48. The current version of the Code was published in November 2004. It applies to all criminal offences and makes no distinction between different offences. It sets out two tests for a decision whether to prosecute. These are the “Full Code Test” and the “Threshold Test". The latter test is applied only at an early stage in the investigation, so for present purposes it is only the Full Code Test that is relevant. Para 5.1 of the Code states that the Full Code Test has two stages. The first is consideration of the evidence. If the case passes the tests that are to be applied at the evidential stage, Crown Prosecutors must then consider whether a prosecution is needed in the public interest. Para 5.7 states that a prosecution will usually take place unless there are public interest factors tending against prosecution which clearly outweigh those tending in favour, or it appears more appropriate to divert the person from prosecution. Para 5.8 tells Crown Prosecutors that they must balance factors for and against prosecution carefully and fairly and that the factors that apply will depend on the facts in each case. Para 5.9 then sets out what it describes as some common public interest factors in favour of prosecution. There are seventeen factors in this list, subparas (a) to (q). Para 5.10 sets out what it describes as some common public interest factors against prosecution. There are nine factors in this list, subparas (a) to (i). I shall not set them out. The details are given in the Court of Appeal’s judgment, para 16, where paras 5.9 and 5.10 are quoted in full.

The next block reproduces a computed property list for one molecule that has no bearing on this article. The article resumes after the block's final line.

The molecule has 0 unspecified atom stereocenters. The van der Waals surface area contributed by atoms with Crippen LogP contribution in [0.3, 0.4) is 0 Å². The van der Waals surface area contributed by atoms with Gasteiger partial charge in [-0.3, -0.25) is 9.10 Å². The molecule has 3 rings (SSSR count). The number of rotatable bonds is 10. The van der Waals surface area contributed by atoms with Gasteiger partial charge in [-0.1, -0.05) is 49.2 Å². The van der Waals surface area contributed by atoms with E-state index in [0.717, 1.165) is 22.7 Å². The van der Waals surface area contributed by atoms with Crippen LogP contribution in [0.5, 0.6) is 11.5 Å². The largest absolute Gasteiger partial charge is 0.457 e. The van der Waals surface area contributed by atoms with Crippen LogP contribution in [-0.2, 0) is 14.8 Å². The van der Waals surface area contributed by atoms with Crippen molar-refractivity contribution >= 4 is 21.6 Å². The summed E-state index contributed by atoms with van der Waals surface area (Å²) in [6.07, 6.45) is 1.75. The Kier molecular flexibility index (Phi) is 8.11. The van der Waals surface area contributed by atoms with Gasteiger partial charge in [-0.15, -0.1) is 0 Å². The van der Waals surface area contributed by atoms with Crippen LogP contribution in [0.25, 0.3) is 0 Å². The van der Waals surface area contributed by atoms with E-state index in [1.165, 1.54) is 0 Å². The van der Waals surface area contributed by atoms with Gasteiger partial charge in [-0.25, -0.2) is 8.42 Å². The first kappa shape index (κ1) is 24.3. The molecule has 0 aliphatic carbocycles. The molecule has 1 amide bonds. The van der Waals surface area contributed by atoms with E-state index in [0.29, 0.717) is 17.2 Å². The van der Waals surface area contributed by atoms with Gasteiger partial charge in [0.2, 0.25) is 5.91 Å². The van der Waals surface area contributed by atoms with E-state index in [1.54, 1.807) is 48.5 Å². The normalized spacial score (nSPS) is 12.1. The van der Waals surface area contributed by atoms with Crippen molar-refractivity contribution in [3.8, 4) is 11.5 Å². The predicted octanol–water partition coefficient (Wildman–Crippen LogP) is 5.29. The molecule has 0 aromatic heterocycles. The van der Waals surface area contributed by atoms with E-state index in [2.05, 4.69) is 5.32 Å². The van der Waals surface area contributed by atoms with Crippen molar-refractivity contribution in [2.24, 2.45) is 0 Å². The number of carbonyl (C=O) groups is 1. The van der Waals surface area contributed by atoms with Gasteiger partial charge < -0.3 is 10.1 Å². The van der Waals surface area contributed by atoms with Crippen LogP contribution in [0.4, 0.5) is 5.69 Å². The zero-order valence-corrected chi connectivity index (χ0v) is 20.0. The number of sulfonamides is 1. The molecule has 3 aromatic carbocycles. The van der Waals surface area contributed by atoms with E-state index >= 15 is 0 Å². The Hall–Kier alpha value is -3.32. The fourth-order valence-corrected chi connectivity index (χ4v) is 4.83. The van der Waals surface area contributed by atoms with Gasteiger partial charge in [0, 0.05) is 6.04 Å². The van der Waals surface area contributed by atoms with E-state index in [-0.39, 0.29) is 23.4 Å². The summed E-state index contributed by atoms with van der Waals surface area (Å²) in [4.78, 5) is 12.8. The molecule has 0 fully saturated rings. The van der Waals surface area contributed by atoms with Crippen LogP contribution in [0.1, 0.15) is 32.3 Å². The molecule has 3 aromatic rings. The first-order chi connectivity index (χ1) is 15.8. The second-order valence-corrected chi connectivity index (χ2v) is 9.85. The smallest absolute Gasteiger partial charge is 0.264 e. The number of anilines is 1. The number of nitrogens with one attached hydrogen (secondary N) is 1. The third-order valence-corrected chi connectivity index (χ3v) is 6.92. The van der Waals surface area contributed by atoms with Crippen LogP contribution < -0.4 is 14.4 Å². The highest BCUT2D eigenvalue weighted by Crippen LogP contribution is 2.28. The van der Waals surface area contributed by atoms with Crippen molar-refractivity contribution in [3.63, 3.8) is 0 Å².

49. As the Court of Appeal observed in para 17, it is perfectly obvious that many of the factors in these lists can have no relevance in a case of assisted suicide. This point is reinforced by the Director’s decision in the case of Daniel James. In para 28 of that decision he reminded himself that para 5.7 of the Code states that a prosecution will usually take place unless there are public interest factors tending against prosecution which clearly outweigh those tending in favour, adding that the more serious the offence the more likely it is that a prosecution will be needed in the public interest. He then said this:
“29. I consider that the offence of aiding and abetting the suicide of another under section 2(1) Suicide Act 1961 is unique in that the critical act - suicide - is not itself unlawful, unlike any other aiding and abetting offence. For that reason, I have decided that many of the factors identified in the Code in favour or against a prosecution do not really apply in this case (I include within this the factors identified in paras 5.9 (b), (c), (d), (e), (j), (k), (m), (n) and (p) and 5.10 (b), (c), (d), (e), (f), (g), (h) and (i) of the Code).”
50. In para 30 of the decision the Director said that, although para 5.9(a) - whether a conviction was likely to result in a significant sentence - was relevant, it was not a factor in favour of prosecution in Daniel James’s case. In para 31 he said that although Daniel James’s parents played some part in the co-ordination of the arrangements, they were not “ring-leaders” or “organisers” in the sense meant by para 5.9(f). Nor was the offence pre-meditated in the sense meant by para 5.9(g) or a “group” offence in the sense meant by para 5.9(h). That left paras 5.9(e), (i), (l) and (q): that the defendant was in a position of authority or trust, that the victim of the offence was vulnerable, that there was a marked difference between the actual or mental ages of the defendant and the victim and that a prosecution would have a significant positive impact on maintaining community confidence. On the facts of that case, paras 5.9(e), (i) and (l) did not apply, and he did not think that a prosecution would be likely to have a significant positive impact on community confidence. As for the facts against prosecution, para 5.10(a) was relevant as the penalty in that case was likely to be nominal. But he did not think that much weight could be attached to the remaining factor, para 5.10(c), that the offence was the result of a mistake or a misunderstanding. The result of this careful and commendably frank analysis was that very few, if any, of the factors listed in the Code were of any real assistance.